Can VCU make it back to the NCAA Tournament?
Mike Rhoades is really good. He’s guided the Rams to each of the past two NCAA Tournaments. Only a fool would count him out. But, that said, there’s no getting around the idea that replacing Hyland was always going to be difficult, and that trying to do it with the additional loss of Baldwin makes everything even more challenging. Those were two of VCU’s top four scorers last season; now they’re no longer available. And that’s among the reasons why I’d probably bet against the Rams making it back to the NCAA Tournament — and the fact that VCU is 81st in the preseason Torvik rankings just underlines the point. — Gary Parrish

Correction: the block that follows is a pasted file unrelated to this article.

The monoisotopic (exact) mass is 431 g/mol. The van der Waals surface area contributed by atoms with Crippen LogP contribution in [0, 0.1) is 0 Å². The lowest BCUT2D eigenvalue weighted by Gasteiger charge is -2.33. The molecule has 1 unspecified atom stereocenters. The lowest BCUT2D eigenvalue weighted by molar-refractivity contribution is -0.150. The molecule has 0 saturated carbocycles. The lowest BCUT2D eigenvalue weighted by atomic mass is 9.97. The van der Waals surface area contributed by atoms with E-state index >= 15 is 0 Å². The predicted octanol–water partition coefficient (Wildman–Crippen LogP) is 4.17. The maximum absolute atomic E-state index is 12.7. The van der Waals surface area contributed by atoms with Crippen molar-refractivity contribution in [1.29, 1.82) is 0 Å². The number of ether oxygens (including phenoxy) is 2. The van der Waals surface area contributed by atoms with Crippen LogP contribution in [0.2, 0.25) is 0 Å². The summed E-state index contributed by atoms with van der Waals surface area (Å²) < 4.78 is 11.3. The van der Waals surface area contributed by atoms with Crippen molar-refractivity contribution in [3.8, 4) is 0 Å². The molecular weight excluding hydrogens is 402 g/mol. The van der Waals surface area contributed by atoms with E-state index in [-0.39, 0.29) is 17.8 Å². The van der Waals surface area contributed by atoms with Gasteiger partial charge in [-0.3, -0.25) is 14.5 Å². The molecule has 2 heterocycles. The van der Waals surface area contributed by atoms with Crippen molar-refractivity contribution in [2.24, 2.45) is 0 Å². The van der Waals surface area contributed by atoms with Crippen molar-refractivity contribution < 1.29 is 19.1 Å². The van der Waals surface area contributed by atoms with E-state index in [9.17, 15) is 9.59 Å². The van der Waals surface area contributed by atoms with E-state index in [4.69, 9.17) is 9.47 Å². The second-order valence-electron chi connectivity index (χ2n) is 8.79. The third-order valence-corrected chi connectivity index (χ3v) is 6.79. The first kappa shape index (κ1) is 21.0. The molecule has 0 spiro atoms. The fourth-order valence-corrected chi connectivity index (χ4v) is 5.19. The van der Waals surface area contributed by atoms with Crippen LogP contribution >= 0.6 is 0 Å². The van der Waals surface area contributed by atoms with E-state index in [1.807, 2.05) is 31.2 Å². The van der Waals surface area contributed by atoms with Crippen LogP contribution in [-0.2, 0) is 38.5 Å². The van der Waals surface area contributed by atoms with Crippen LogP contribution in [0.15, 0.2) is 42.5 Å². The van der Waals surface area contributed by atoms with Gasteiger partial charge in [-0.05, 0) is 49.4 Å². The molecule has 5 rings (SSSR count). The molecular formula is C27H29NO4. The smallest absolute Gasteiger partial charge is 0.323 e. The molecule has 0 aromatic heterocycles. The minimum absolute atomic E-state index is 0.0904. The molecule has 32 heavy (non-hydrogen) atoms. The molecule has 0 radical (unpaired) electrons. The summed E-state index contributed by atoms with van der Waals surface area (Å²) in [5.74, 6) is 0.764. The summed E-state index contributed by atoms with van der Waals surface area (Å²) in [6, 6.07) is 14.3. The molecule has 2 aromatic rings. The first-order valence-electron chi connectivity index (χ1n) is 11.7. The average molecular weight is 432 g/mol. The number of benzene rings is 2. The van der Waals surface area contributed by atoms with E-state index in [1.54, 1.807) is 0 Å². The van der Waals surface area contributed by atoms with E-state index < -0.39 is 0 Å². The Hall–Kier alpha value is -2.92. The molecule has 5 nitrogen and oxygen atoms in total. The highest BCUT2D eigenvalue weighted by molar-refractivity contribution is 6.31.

If you’re not a perennial top-25 program and you lose not just the best player in the sport but also the best player in program history, then your chances of repeating a top-10 season are extremely low. And in Iowa’s case, non-existent. But this is about more than just being a top-three seed again. This is about whether you’ll have enough to be an at-large in 2022. The Hawkeyes no longer have Luka Garza — the obvious void — but it’s more than that. Joe Wieskamp (14.8 ppg, 6.1 rpg) has joined Garza (24.1 ppg, 8.7 rpg) in the NBA. Sharpshooter C.J. Frederick (7.5 ppg, 47.4 3-PT%) left for Kentucky and Jack Nunge (7.1 ppg, 5.3 rpg) transferred to Xavier. More than 75% of Iowa’s points and rebounds are gone from last season. There’s a lot to make up for a team that was so blatantly built around Garza’s raw offensive ability and its perimeter attack. I don’t think the Hawkeyes will be out of the NCAA Tournament conversation altogether, but I ultimately think this team winds up safely getting slotted into the NIT. Garza was a phenomenal college player. He’ll be missed well beyond the limits of Iowa City. — Matt Norlander